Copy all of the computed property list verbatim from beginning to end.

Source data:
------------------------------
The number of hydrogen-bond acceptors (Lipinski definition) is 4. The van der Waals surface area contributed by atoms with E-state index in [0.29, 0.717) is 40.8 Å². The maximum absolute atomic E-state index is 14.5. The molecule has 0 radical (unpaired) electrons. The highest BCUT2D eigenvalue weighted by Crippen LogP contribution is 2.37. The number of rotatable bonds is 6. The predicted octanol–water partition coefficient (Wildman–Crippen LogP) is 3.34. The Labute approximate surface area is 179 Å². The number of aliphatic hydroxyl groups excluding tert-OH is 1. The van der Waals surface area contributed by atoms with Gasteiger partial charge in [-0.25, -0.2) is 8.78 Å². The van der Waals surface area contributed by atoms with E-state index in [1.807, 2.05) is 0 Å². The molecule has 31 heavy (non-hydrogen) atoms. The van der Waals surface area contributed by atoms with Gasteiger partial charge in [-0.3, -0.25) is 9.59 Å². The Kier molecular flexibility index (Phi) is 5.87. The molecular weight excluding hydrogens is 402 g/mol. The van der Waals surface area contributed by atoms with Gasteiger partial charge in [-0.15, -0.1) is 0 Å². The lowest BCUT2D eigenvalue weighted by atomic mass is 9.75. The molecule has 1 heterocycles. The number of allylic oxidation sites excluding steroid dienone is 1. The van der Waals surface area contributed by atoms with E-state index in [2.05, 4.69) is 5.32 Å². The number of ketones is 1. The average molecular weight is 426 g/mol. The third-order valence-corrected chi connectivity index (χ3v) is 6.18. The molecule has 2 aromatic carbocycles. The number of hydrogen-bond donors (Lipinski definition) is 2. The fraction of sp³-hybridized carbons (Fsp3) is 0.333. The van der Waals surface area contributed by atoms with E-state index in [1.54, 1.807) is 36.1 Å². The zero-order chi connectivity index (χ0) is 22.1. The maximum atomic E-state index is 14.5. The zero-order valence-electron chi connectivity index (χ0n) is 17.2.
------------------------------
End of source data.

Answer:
The number of hydrogen-bond acceptors (Lipinski definition) is 4. The van der Waals surface area contributed by atoms with E-state index in [0.29, 0.717) is 40.8 Å². The maximum absolute atomic E-state index is 14.5. The molecule has 0 radical (unpaired) electrons. The highest BCUT2D eigenvalue weighted by Crippen LogP contribution is 2.37. The number of rotatable bonds is 6. The predicted octanol–water partition coefficient (Wildman–Crippen LogP) is 3.34. The Labute approximate surface area is 179 Å². The number of aliphatic hydroxyl groups excluding tert-OH is 1. The van der Waals surface area contributed by atoms with Gasteiger partial charge in [-0.25, -0.2) is 8.78 Å². The van der Waals surface area contributed by atoms with E-state index in [1.807, 2.05) is 0 Å². The molecule has 31 heavy (non-hydrogen) atoms. The van der Waals surface area contributed by atoms with Gasteiger partial charge in [-0.3, -0.25) is 9.59 Å². The Kier molecular flexibility index (Phi) is 5.87. The molecular weight excluding hydrogens is 402 g/mol. The van der Waals surface area contributed by atoms with Gasteiger partial charge in [-0.15, -0.1) is 0 Å². The lowest BCUT2D eigenvalue weighted by atomic mass is 9.75. The molecule has 1 heterocycles. The number of allylic oxidation sites excluding steroid dienone is 1. The van der Waals surface area contributed by atoms with E-state index in [2.05, 4.69) is 5.32 Å². The number of ketones is 1. The average molecular weight is 426 g/mol. The third-order valence-corrected chi connectivity index (χ3v) is 6.18. The molecule has 2 aromatic carbocycles. The number of hydrogen-bond donors (Lipinski definition) is 2. The fraction of sp³-hybridized carbons (Fsp3) is 0.333. The van der Waals surface area contributed by atoms with E-state index in [1.54, 1.807) is 36.1 Å². The zero-order chi connectivity index (χ0) is 22.1. The maximum atomic E-state index is 14.5. The zero-order valence-electron chi connectivity index (χ0n) is 17.2.